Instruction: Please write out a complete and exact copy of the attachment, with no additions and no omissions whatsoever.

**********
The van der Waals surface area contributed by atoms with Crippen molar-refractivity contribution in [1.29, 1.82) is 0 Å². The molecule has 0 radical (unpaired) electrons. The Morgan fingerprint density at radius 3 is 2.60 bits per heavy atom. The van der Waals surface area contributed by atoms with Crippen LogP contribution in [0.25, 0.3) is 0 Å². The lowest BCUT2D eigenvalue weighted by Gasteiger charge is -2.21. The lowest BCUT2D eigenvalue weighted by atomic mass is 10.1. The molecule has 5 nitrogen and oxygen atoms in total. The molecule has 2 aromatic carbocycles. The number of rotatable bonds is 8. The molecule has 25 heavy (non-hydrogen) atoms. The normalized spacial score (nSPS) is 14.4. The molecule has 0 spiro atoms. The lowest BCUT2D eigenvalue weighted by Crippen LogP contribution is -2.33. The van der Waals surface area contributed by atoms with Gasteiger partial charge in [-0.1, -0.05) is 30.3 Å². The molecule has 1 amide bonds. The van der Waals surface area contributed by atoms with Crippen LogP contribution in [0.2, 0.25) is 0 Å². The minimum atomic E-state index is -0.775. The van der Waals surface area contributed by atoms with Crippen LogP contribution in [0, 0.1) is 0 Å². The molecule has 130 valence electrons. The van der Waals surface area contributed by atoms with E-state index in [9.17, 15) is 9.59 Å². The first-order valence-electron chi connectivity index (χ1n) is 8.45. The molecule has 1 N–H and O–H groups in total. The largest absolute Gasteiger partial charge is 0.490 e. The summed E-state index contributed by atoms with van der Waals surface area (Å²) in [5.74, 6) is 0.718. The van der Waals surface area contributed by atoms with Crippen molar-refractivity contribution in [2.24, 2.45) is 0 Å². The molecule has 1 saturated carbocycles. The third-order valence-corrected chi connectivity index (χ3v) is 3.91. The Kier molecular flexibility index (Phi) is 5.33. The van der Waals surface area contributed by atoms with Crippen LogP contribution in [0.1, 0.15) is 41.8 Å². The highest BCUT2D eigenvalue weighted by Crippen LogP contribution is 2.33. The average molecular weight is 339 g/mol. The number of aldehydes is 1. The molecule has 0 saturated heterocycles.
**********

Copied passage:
The van der Waals surface area contributed by atoms with Crippen molar-refractivity contribution in [1.29, 1.82) is 0 Å². The molecule has 0 radical (unpaired) electrons. The Morgan fingerprint density at radius 3 is 2.60 bits per heavy atom. The van der Waals surface area contributed by atoms with Crippen LogP contribution in [0.25, 0.3) is 0 Å². The lowest BCUT2D eigenvalue weighted by Gasteiger charge is -2.21. The lowest BCUT2D eigenvalue weighted by atomic mass is 10.1. The molecule has 5 nitrogen and oxygen atoms in total. The molecule has 2 aromatic carbocycles. The number of rotatable bonds is 8. The molecule has 25 heavy (non-hydrogen) atoms. The normalized spacial score (nSPS) is 14.4. The molecule has 0 spiro atoms. The lowest BCUT2D eigenvalue weighted by Crippen LogP contribution is -2.33. The van der Waals surface area contributed by atoms with Gasteiger partial charge in [-0.1, -0.05) is 30.3 Å². The molecule has 1 amide bonds. The van der Waals surface area contributed by atoms with Crippen LogP contribution in [0.2, 0.25) is 0 Å². The minimum atomic E-state index is -0.775. The van der Waals surface area contributed by atoms with Crippen LogP contribution in [0, 0.1) is 0 Å². The molecule has 130 valence electrons. The van der Waals surface area contributed by atoms with E-state index in [9.17, 15) is 9.59 Å². The first-order valence-electron chi connectivity index (χ1n) is 8.45. The molecule has 1 N–H and O–H groups in total. The largest absolute Gasteiger partial charge is 0.490 e. The summed E-state index contributed by atoms with van der Waals surface area (Å²) in [5.74, 6) is 0.718. The van der Waals surface area contributed by atoms with Crippen molar-refractivity contribution in [2.24, 2.45) is 0 Å². The molecule has 1 saturated carbocycles. The third-order valence-corrected chi connectivity index (χ3v) is 3.91. The Kier molecular flexibility index (Phi) is 5.33. The van der Waals surface area contributed by atoms with Crippen LogP contribution in [0.1, 0.15) is 41.8 Å². The highest BCUT2D eigenvalue weighted by Crippen LogP contribution is 2.33. The average molecular weight is 339 g/mol. The number of aldehydes is 1. The molecule has 0 saturated heterocycles.